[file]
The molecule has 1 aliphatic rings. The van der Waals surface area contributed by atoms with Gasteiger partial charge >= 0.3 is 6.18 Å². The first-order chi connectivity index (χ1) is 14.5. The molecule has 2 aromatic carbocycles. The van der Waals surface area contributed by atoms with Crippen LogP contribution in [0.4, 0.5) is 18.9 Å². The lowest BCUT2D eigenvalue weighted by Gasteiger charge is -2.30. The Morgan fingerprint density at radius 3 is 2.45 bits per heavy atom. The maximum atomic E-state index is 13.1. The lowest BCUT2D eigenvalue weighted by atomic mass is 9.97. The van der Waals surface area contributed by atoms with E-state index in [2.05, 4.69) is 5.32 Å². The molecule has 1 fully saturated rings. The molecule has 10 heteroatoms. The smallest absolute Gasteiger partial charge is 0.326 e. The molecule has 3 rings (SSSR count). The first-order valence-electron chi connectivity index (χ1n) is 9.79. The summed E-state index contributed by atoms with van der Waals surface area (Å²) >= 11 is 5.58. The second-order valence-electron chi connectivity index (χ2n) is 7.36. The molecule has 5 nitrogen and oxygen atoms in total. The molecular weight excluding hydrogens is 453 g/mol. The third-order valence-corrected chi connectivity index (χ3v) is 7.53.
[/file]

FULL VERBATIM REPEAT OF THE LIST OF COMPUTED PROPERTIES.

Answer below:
The molecule has 1 aliphatic rings. The van der Waals surface area contributed by atoms with Gasteiger partial charge >= 0.3 is 6.18 Å². The first-order chi connectivity index (χ1) is 14.5. The molecule has 2 aromatic carbocycles. The van der Waals surface area contributed by atoms with Crippen LogP contribution in [0.4, 0.5) is 18.9 Å². The lowest BCUT2D eigenvalue weighted by Gasteiger charge is -2.30. The Morgan fingerprint density at radius 3 is 2.45 bits per heavy atom. The maximum atomic E-state index is 13.1. The lowest BCUT2D eigenvalue weighted by atomic mass is 9.97. The van der Waals surface area contributed by atoms with E-state index in [2.05, 4.69) is 5.32 Å². The molecule has 1 fully saturated rings. The molecule has 10 heteroatoms. The smallest absolute Gasteiger partial charge is 0.326 e. The molecule has 3 rings (SSSR count). The first-order valence-electron chi connectivity index (χ1n) is 9.79. The summed E-state index contributed by atoms with van der Waals surface area (Å²) >= 11 is 5.58. The second-order valence-electron chi connectivity index (χ2n) is 7.36. The molecule has 5 nitrogen and oxygen atoms in total. The molecular weight excluding hydrogens is 453 g/mol. The third-order valence-corrected chi connectivity index (χ3v) is 7.53.